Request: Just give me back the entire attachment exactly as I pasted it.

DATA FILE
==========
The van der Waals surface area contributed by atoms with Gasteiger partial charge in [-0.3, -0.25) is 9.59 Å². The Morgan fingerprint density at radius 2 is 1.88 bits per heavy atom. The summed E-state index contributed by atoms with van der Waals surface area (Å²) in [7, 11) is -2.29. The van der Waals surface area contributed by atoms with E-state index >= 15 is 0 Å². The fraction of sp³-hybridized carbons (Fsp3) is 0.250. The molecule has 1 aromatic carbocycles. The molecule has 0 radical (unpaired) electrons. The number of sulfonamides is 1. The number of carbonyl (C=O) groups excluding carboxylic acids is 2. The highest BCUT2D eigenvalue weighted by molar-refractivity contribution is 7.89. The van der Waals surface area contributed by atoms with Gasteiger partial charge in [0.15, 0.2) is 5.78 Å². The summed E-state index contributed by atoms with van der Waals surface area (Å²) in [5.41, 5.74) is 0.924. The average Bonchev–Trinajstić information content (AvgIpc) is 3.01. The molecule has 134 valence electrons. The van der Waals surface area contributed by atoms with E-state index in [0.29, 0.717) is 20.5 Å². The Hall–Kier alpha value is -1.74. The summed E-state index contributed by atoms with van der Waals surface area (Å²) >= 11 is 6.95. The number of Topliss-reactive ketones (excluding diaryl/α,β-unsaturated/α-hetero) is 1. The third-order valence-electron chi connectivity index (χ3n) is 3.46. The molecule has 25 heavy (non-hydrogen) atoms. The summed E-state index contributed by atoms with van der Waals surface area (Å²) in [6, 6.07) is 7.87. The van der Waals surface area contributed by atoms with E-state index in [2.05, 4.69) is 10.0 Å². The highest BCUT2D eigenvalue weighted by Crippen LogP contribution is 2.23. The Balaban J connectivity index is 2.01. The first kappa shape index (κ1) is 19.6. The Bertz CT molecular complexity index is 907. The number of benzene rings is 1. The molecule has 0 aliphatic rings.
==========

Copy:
The van der Waals surface area contributed by atoms with Gasteiger partial charge in [-0.3, -0.25) is 9.59 Å². The Morgan fingerprint density at radius 2 is 1.88 bits per heavy atom. The summed E-state index contributed by atoms with van der Waals surface area (Å²) in [7, 11) is -2.29. The van der Waals surface area contributed by atoms with E-state index >= 15 is 0 Å². The fraction of sp³-hybridized carbons (Fsp3) is 0.250. The molecule has 1 aromatic carbocycles. The molecule has 0 radical (unpaired) electrons. The number of sulfonamides is 1. The number of carbonyl (C=O) groups excluding carboxylic acids is 2. The highest BCUT2D eigenvalue weighted by molar-refractivity contribution is 7.89. The van der Waals surface area contributed by atoms with Gasteiger partial charge in [0.15, 0.2) is 5.78 Å². The summed E-state index contributed by atoms with van der Waals surface area (Å²) in [5.41, 5.74) is 0.924. The average Bonchev–Trinajstić information content (AvgIpc) is 3.01. The molecule has 134 valence electrons. The van der Waals surface area contributed by atoms with E-state index in [0.29, 0.717) is 20.5 Å². The Hall–Kier alpha value is -1.74. The summed E-state index contributed by atoms with van der Waals surface area (Å²) >= 11 is 6.95. The number of Topliss-reactive ketones (excluding diaryl/α,β-unsaturated/α-hetero) is 1. The third-order valence-electron chi connectivity index (χ3n) is 3.46. The molecule has 25 heavy (non-hydrogen) atoms. The summed E-state index contributed by atoms with van der Waals surface area (Å²) in [6, 6.07) is 7.87. The van der Waals surface area contributed by atoms with E-state index in [2.05, 4.69) is 10.0 Å². The highest BCUT2D eigenvalue weighted by Crippen LogP contribution is 2.23. The Balaban J connectivity index is 2.01. The first kappa shape index (κ1) is 19.6. The Bertz CT molecular complexity index is 907. The number of benzene rings is 1. The molecule has 0 aliphatic rings.